The woman I picked from my amazing owl hat was Mary Antisarlook, born Changunak, or the Reindeer Queen. She was born in St. Michael, Alaska, in either 1870. Her mother was an Eskimo and her father was a Russian trader living in Alaska. Because of this, she could speak three languages: her mother’s native Inupiaq, her father’s native Russian, and English. In 1889, she married Charlie Antisarlook and moved to Cape Nome, Alaska. There, she and her husband worked as translators for a US vessel used to transport reindeer from Siberia to Alaska. Eventually, Mary and her husband were given their own small herd of reindeer. They were some of the first Natives to have their own herd.
Their herd thrived and grew to large numbers. In 1900, Charlie died. As both a Native and a woman, Mary should not have been able to keep any of her husband’s property, including their reindeer herd. She fought hard and won the right to half of the herd. Over the years, the herd grew stronger and Mary herself grew rich through her herd. In 1902, she remarried and began training other Inupiaq men as herders. She never had any children of her own, but adopted several, who all grew up to take care of their own herds.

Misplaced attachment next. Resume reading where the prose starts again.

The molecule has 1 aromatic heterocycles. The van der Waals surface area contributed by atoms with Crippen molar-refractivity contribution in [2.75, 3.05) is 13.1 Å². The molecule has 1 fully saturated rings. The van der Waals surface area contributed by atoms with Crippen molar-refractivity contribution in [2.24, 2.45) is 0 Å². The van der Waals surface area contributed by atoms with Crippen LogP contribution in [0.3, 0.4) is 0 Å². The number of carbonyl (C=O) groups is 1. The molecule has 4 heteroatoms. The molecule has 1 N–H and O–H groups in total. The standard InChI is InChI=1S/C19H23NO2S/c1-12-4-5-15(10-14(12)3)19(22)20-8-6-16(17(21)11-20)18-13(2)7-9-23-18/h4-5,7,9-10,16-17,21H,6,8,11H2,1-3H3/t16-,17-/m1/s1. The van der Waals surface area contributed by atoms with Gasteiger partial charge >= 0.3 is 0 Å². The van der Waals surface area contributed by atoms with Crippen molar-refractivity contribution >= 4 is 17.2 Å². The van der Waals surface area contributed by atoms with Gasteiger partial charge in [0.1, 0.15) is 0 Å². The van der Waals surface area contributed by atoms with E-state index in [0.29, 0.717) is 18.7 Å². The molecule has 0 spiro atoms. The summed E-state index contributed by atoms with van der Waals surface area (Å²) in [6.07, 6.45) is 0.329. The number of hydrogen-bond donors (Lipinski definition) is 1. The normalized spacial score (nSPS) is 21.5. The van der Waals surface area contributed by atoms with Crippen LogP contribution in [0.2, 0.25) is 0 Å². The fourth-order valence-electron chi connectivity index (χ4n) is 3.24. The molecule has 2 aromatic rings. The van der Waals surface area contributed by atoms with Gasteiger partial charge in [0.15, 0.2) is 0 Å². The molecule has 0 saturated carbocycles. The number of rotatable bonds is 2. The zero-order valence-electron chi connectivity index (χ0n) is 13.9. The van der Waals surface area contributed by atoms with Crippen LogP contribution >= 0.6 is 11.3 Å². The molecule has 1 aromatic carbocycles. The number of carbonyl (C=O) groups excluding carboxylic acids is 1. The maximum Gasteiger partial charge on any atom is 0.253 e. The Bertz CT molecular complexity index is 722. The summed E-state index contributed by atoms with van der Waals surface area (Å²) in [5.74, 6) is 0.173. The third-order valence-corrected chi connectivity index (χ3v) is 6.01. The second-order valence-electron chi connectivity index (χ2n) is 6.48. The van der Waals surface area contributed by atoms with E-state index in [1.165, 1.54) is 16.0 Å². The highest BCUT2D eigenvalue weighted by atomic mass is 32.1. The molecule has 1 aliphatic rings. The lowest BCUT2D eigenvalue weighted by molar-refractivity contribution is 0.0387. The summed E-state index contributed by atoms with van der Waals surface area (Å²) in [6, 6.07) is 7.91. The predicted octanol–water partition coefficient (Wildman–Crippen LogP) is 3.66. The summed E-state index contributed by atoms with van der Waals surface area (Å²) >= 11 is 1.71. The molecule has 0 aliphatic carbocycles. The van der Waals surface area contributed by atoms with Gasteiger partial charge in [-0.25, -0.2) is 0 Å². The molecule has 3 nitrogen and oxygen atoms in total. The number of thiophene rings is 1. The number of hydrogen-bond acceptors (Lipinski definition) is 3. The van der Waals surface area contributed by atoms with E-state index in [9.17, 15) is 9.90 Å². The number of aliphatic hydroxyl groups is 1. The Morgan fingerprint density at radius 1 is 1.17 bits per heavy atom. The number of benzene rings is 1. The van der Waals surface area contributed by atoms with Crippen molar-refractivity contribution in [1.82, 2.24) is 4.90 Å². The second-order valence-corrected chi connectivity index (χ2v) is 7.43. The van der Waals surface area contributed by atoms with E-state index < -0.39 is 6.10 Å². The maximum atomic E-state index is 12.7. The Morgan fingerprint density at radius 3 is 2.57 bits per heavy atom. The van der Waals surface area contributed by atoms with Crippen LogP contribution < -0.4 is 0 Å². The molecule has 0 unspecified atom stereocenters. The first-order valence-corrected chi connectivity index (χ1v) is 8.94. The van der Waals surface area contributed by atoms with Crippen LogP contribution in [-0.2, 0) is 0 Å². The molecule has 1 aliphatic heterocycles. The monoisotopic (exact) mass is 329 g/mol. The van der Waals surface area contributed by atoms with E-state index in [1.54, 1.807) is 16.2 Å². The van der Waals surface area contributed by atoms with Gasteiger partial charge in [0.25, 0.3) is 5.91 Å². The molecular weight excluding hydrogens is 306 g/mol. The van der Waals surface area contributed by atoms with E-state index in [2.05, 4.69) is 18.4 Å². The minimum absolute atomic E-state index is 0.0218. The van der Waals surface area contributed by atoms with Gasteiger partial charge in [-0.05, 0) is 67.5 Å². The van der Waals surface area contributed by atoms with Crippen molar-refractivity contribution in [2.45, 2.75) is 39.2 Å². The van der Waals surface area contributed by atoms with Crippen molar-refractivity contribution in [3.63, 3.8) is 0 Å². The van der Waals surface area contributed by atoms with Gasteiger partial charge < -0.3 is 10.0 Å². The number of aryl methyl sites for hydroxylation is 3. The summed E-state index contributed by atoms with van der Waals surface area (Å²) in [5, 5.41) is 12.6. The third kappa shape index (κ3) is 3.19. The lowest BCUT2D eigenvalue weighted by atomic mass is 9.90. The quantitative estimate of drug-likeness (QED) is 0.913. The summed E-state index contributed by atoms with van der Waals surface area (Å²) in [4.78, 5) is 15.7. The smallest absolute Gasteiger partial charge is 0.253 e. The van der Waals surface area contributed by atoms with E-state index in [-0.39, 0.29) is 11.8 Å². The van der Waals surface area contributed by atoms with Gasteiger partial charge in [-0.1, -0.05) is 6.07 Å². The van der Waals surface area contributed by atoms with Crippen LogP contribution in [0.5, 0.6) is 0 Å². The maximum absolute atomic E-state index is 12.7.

Mary was a strong and independent woman, and was a key contributor to the reintroduction of reindeer into Alaska. With her love and dedication to the reindeer, she rightly received the nickname Reindeer Queen. Mary passed away in 1948, leaving behind numerous children and grandchildren to carry on the tradition of reindeer herding.
Research on Inuit Art
The Inuit art is based around their way of life, with focus on traditional myths and beliefs, and the animals of the artic. Their art reveals more about their life: the pursuit of food, their closeness to nature and animals, and the every day tasks they consider simple.
The artworks I found were brightly colored, with patterns within the different colors. I was really interested in the colors and patterns incorporated into the art, as well as the constant association with nature. I want to use collage for this project, going back in with colored pencil or marker to give the paper the patterns found in Inuit art.